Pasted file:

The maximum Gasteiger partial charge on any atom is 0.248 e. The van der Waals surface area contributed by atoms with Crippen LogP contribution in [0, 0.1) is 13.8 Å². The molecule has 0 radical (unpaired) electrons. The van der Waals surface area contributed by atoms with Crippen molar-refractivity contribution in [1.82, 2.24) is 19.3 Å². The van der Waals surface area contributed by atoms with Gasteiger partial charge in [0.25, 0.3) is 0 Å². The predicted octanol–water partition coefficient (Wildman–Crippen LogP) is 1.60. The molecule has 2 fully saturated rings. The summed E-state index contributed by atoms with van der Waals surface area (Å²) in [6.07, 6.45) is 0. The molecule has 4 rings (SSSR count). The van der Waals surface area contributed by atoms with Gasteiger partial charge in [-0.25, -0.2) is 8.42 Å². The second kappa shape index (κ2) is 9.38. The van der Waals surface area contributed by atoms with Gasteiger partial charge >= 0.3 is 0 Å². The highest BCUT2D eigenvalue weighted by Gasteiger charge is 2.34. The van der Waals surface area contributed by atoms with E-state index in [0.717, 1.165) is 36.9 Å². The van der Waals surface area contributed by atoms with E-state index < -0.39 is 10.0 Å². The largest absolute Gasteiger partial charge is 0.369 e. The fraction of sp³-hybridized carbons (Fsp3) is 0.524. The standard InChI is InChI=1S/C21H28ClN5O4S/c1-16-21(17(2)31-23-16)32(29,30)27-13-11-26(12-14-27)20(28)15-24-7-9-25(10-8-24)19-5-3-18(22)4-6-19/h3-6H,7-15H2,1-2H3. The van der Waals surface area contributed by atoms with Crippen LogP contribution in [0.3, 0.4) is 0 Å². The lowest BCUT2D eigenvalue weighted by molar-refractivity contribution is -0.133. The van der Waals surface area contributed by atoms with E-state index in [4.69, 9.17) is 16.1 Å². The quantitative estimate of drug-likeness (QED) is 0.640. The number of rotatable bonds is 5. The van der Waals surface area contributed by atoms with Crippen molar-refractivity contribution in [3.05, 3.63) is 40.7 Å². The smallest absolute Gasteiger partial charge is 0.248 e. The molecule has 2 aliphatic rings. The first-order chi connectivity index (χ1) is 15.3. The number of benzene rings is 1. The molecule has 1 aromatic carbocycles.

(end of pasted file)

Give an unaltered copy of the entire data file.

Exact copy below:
The maximum Gasteiger partial charge on any atom is 0.248 e. The van der Waals surface area contributed by atoms with Crippen LogP contribution in [0, 0.1) is 13.8 Å². The molecule has 0 radical (unpaired) electrons. The van der Waals surface area contributed by atoms with Crippen molar-refractivity contribution in [1.82, 2.24) is 19.3 Å². The van der Waals surface area contributed by atoms with Gasteiger partial charge in [0.25, 0.3) is 0 Å². The predicted octanol–water partition coefficient (Wildman–Crippen LogP) is 1.60. The molecule has 2 fully saturated rings. The summed E-state index contributed by atoms with van der Waals surface area (Å²) in [6.07, 6.45) is 0. The molecule has 4 rings (SSSR count). The van der Waals surface area contributed by atoms with Gasteiger partial charge in [-0.25, -0.2) is 8.42 Å². The second kappa shape index (κ2) is 9.38. The van der Waals surface area contributed by atoms with Gasteiger partial charge >= 0.3 is 0 Å². The highest BCUT2D eigenvalue weighted by Gasteiger charge is 2.34. The van der Waals surface area contributed by atoms with E-state index in [0.717, 1.165) is 36.9 Å². The van der Waals surface area contributed by atoms with E-state index < -0.39 is 10.0 Å². The largest absolute Gasteiger partial charge is 0.369 e. The fraction of sp³-hybridized carbons (Fsp3) is 0.524. The standard InChI is InChI=1S/C21H28ClN5O4S/c1-16-21(17(2)31-23-16)32(29,30)27-13-11-26(12-14-27)20(28)15-24-7-9-25(10-8-24)19-5-3-18(22)4-6-19/h3-6H,7-15H2,1-2H3. The van der Waals surface area contributed by atoms with Crippen LogP contribution in [0.3, 0.4) is 0 Å². The lowest BCUT2D eigenvalue weighted by molar-refractivity contribution is -0.133. The van der Waals surface area contributed by atoms with E-state index in [4.69, 9.17) is 16.1 Å². The quantitative estimate of drug-likeness (QED) is 0.640. The number of rotatable bonds is 5. The van der Waals surface area contributed by atoms with Crippen molar-refractivity contribution in [3.05, 3.63) is 40.7 Å². The smallest absolute Gasteiger partial charge is 0.248 e. The molecule has 2 aliphatic rings. The first-order chi connectivity index (χ1) is 15.3. The number of benzene rings is 1. The molecule has 1 aromatic carbocycles.